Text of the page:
President Nixon had several meetings with Japanese Prime Ministers. On November 20, 1969, during his State visit to Washington, Nixon told Prime Minister Sato that “Japan was now at a point where it could play a greater role … not just in Asia but on the world scene … [and] the world would be healthier if Japan could be added ‘as a fifth finger’ to the four existing areas of great power, the United States, Western Europe, the Soviet Union and China.” (30) Nixon and Sato also met at San Clemente on January 6-7, 1972. On the economic agenda they briefly exchanged views on defense burden sharing and Japan’s plans to increase its foreign economic assistance. President Nixon suggested that the great economic powers of the Free World—the United States, Japan, Germany, Britain, and France and, possibly Canada and Italy—should “look at the world as a whole … [and] consult closely if we are to build a stable and productive Free World economy with trade and monetary stability.” (87) Prime Minster Sato supported the idea of a conference of major powers.
President Nixon met with the new Japanese Prime Minister, Kakuei Tanaka, in Oahu, Hawaii on August 31, 1972, after extensive preparations. (92, 93, 95-98) The Prime Minister recognized that an excessive trade imbalance served neither countries’ interests, and would do his best to reduce the current bilateral imbalance. Nonetheless, he said Japan wanted to maintain an overall current account surplus of one percent of GNP to finance foreign assistance to developing countries by a like amount. He suggested specific Japanese cooperation in Southeast Asia and Korea on both foreign assistance and investment. President Nixon said a healthy Japanese economy was in the United States’ interest and, recognizing Japan had a problem with playing a military role in Asia, Japan’s economic influence could be decisive in the region. (99)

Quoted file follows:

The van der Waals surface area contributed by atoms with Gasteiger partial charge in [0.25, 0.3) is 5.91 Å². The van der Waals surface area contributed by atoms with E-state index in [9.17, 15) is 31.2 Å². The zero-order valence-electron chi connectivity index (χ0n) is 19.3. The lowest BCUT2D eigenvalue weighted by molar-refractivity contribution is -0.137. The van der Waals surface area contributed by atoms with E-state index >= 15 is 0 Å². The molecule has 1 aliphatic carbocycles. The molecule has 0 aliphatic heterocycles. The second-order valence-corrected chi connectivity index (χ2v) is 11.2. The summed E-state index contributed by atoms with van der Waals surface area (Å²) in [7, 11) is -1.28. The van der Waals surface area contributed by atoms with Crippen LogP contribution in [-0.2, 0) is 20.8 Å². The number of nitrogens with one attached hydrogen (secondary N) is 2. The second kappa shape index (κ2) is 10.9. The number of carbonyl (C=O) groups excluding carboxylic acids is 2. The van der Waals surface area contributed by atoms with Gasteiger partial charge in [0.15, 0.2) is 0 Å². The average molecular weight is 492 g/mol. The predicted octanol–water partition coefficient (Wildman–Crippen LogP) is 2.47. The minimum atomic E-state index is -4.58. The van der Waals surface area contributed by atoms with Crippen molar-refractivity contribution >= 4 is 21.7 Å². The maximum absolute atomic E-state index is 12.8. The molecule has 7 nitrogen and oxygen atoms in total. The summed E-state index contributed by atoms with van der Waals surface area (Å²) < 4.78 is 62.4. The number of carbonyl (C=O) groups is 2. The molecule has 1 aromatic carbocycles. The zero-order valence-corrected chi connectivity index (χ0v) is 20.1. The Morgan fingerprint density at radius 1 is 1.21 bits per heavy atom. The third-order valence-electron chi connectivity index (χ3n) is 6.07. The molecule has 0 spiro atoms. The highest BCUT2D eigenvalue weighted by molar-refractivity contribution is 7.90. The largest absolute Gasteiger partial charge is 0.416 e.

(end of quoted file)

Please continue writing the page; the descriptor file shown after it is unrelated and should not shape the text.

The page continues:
International Monetary Policy, 1969-1972
In the late 1960s and early 1970s U.S. policymakers anticipated policy responses to international currency crises, a run on U.S. gold reserves, and possible measures to restructure fundamentally the international monetary system. Despite the exchange rate stability that had been a cornerstone of IMF policy since its inception, U.S. policymakers actively considered currency devaluations and appreciations, suspending the dollar’s convertibility to gold and changing the official monetary price of gold. (110) President Nixon on several occasions specifically expressed his interest in a “new international monetary system.” (38, 51)
NSSM 7, which created the Volcker Group very early in the new administration, had directed preparation of a paper on international monetary policy to be considered by the National Security Council (NSC). (109) The NSC meeting was cancelled but the study papers were taken up in other fora, including a meeting with President Nixon on June 26, 1969. (16, 111, 115, 118, 119, 123-125, 128-131) Among the options considered on June 26 were activation of the new reserve asset, the Special Drawing Rights (SDRs) approved by the IMF Board in late 1968, appreciation of the German mark and devaluation of the French franc, and limited exchange rate flexibility to widen the bands within which IMF members would be permitted to let their currencies fluctuate around their official parities. (130)
During the spring and summer of 1969, a number of consultations advanced the agenda on SDR activation. (112, 113, 120, 132, 133) A July 23-24 G-10 Deputies meeting reached agreement on a 3-year plan to create $9.5 billion of the new reserve asset. (135) The IMF Board ratified the agreement on October 3. (140)
France devalued the franc on August 8, 1969. (123, 136) Germany allowed the mark to float on September 30, 1969; the mark was formally appreciated by 9.29 percent on October 24. (126, 139, 140, 143)